Julian Assange is a lot of things to a lot of people. Traitor. Hero. Visionary. Megalomaniac. Gentleman. Asshole.
He’s a cipher; a tabula rasa onto which anyone with a perspective and/or an axe to grind can project their hopes, fears, and particular worldview.
He’s also really good at reviewing books.
“THE New Digital Age” is a startlingly clear and provocative blueprint for technocratic imperialism, from two of its leading witch doctors, Eric Schmidt and Jared Cohen, who construct a new idiom for United States global power in the 21st century.
The book proselytizes the role of technology in reshaping the world’s people and nations into likenesses of the world’s dominant superpower, whether they want to be reshaped or not.
Wouldn’t it be something if China ends up being the last bastion of freedom in a world gone Google? For now, that notion is little more than a fever dream in the minds of some of our more senior literary figures, oft as not writing in the throes of late-stage Brain Eater Syndrome, but our grandchildren may look to the East, as the people of Russia and Eastern Europe once looked west, and long for whatever they have over there.
I just replaced the batteries in my trusty TI-30X calculator. Even paying the office supply store premium markup plus PA’s 6% sales tax, it only cost me $3.79. Much cheaper than a new one.
How long did this one last?
The original batteries were “Made in USA.” They lasted just shy of 19 years. The date stamp says “15 09 94”, which I take to mean it was manufactured on 15. September, 1994.
The new batteries were “Made in China.”
But at least they contain “0% Hg.” I think that means the old ones may. (Now I have to make a special trip to the recycling center…)
I bought this shortly after starting High School / ninth grade. It has lived on my desk nearly continuously.
It never actually gave up the ghost. The screen was dim and would fade out with prolonged use, but it still did good math.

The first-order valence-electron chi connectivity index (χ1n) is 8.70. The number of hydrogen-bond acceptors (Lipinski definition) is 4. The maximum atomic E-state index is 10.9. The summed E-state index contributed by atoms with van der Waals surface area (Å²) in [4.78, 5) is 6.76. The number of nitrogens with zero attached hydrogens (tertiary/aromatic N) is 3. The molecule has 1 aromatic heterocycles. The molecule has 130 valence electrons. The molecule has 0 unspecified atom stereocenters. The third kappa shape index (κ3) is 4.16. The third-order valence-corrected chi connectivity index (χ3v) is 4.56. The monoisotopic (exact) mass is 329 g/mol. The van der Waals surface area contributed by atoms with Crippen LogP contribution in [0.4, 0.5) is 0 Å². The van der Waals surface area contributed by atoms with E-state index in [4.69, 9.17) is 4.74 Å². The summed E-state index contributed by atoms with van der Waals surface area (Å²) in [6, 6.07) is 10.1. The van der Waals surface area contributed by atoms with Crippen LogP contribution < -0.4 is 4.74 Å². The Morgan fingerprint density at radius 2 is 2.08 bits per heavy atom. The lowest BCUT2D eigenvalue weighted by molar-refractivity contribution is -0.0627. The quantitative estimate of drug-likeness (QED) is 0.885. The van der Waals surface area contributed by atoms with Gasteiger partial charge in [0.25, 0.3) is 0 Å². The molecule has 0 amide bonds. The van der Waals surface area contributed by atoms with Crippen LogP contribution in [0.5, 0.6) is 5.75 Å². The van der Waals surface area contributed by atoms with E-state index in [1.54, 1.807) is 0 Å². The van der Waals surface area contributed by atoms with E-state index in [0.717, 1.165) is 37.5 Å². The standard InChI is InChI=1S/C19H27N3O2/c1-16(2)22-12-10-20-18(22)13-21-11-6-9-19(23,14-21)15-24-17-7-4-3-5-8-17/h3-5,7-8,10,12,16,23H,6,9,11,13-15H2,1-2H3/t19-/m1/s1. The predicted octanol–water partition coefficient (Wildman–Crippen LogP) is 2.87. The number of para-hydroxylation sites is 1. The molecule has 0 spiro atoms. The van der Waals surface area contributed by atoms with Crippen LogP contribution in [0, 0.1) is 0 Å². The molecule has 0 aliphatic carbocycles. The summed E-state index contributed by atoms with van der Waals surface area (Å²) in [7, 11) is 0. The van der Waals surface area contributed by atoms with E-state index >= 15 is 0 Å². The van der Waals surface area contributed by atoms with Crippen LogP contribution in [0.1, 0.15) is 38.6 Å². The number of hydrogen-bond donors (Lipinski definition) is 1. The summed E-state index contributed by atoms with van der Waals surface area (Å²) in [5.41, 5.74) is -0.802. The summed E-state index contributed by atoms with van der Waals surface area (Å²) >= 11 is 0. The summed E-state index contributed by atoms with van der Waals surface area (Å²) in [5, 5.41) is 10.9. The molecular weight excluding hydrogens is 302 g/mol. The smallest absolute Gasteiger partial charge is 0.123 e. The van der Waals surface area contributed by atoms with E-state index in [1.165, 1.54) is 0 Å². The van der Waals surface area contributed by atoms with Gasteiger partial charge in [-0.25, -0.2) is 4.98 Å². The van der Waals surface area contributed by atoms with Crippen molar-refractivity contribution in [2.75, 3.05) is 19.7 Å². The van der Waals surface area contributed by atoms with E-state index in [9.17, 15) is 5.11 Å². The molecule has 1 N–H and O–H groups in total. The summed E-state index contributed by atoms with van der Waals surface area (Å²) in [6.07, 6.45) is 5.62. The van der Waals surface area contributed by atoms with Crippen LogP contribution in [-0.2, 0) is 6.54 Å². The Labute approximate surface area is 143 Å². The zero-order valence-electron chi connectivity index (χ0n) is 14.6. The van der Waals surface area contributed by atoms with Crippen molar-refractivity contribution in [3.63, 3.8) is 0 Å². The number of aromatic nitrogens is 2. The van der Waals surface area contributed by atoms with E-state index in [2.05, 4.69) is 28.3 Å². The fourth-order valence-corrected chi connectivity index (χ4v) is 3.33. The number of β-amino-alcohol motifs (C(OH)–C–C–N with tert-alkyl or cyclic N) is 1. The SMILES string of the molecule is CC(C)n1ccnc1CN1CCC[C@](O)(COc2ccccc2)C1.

And it still looks good.
I’m hoping for another two decades of use.
PNAS: “A thin polymer membrane, nano-suit, enhancing survival across the continuum between air and high vacuum.” Abstract:
Most multicellular organisms can only survive under atmospheric pressure. The reduced pressure of a high vacuum usually leads to rapid dehydration and death. Here we show that a simple surface modification can render multicellular organisms strongly tolerant to high vacuum. Animals that collapsed under high vacuum continued to move following exposure of their natural extracellular surface layer (or that of an artificial coat-like polysorbitan monolaurate) to an electron beam or plasma ionization (i.e., conditions known to enhance polymer formation). Transmission electron microscopic observations revealed the existence of a thin polymerized extra layer on the surface of the animal. The layer acts as a flexible “nano-suit” barrier to the passage of gases and liquids and thus protects the organism. Furthermore, the biocompatible molecule, the component of the nano-suit, was fabricated into a “biomimetic” free-standing membrane. This concept will allow biology-related fields especially to use these membranes for several applications.
PNAS May 7, 2013 vol. 110 no. 19 7631-7635.
This is going in my next short story. I’m calling it “Nudes in Space.”